Keeping Watch For Possible Embezzlers

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Reprinted From: Delaware Business Review
Written By: Frank R. Sidlow, CPA
It's estimated that 25 percent of all businesses fall victim to embezzlement at some time. Much of this can be prevented by carefully screening applicants for hiring and implementing simple controls. Even a small business owner cannot afford to ignore the basic concept of internal controls.

When internal controls don’t exist, temptation arises. The dishonest employee senses that no one seems to care and takes this as an open invitation.

In designing and monitoring an internal control system, explain to all employees how stealing can destroy profitability and thereby endanger everyone's job. Make certain that the rules are applied even handedly and that no one individual is being singled out for suspicion.

An internal control system should establish guidelines for the recording, processing and reporting of financial data. Proper internal controls and segregation of duties should be designed to make it as difficult as possible to circumvent the system.

This system should be examined annually or at the very least, whenever key people within the company are replaced. The frequency of these evaluations makes it more difficult for employees to commit or cover up fraud.

An internal control system should include the following guidelines: thorough screening and background checks of prospective employees, require that all employees handling cash be bonded, make employees aware that all accounting work will be reviewed, don’t allow employees to sign checks, don’t sign a blank check, the same person should not write checks and receive bank statements, periodically review and reconcile all accounts, have statements regularly prepared and reviewed by a certified public accountant, periodically rotate accounting duties, be suspicious of an accounting employee who works overtime frequently and doesn't take vacations, use an accounting system that provides an audit trail.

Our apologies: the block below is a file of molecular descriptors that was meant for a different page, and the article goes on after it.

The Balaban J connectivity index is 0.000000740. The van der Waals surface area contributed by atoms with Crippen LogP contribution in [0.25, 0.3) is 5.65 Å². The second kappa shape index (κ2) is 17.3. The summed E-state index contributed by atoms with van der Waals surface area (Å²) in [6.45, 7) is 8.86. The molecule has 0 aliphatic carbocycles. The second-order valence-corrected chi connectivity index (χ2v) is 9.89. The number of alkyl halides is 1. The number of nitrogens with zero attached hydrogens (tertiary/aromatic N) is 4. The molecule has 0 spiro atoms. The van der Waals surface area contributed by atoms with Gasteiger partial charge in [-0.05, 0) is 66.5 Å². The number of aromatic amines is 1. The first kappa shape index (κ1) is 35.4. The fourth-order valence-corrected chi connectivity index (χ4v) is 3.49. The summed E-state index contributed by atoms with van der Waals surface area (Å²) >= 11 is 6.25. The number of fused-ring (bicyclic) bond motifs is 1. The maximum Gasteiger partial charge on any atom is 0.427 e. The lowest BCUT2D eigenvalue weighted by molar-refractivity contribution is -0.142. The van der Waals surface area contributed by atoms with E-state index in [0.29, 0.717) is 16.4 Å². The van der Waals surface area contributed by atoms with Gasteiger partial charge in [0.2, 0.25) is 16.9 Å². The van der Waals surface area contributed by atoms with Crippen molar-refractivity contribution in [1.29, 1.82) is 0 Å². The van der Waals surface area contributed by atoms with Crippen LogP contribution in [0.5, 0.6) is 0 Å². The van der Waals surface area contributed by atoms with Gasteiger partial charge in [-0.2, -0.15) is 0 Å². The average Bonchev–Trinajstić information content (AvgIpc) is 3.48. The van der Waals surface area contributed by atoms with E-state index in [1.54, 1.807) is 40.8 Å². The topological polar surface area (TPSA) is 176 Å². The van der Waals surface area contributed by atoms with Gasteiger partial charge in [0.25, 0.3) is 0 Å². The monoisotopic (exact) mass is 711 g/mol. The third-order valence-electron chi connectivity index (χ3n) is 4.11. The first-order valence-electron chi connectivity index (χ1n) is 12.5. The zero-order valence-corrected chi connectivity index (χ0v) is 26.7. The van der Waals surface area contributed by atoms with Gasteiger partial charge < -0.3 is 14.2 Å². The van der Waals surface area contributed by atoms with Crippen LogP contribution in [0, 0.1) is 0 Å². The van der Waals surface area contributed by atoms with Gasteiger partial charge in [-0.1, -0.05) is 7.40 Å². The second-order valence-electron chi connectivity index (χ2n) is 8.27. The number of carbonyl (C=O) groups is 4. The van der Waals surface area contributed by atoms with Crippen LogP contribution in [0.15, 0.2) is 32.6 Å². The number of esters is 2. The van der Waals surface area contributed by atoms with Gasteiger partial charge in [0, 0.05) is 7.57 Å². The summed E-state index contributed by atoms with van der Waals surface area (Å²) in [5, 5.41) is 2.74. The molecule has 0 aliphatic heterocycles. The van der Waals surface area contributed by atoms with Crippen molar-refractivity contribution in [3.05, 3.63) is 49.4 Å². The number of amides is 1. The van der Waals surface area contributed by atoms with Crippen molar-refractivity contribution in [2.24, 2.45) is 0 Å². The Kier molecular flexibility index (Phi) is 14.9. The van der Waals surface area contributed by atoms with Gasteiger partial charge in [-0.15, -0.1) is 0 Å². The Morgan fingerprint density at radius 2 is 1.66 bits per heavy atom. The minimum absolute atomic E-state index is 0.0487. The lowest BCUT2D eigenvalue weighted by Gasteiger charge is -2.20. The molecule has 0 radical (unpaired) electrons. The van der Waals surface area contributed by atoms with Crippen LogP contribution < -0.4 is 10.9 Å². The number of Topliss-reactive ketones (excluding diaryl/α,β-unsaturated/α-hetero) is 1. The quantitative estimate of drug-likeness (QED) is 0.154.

Another important way for business owners to avoid an act of embezzlement is to set an example of honesty. Employees may mirror upper management's attitude and think it's not so bad since the company's executives take advantage of the system, too.

If fraud might be an issue at the company, don’t hesitate to investigate. When in doubt, have an audit performed and your internal control systems evaluated and tested by your independent certified public accounting firm.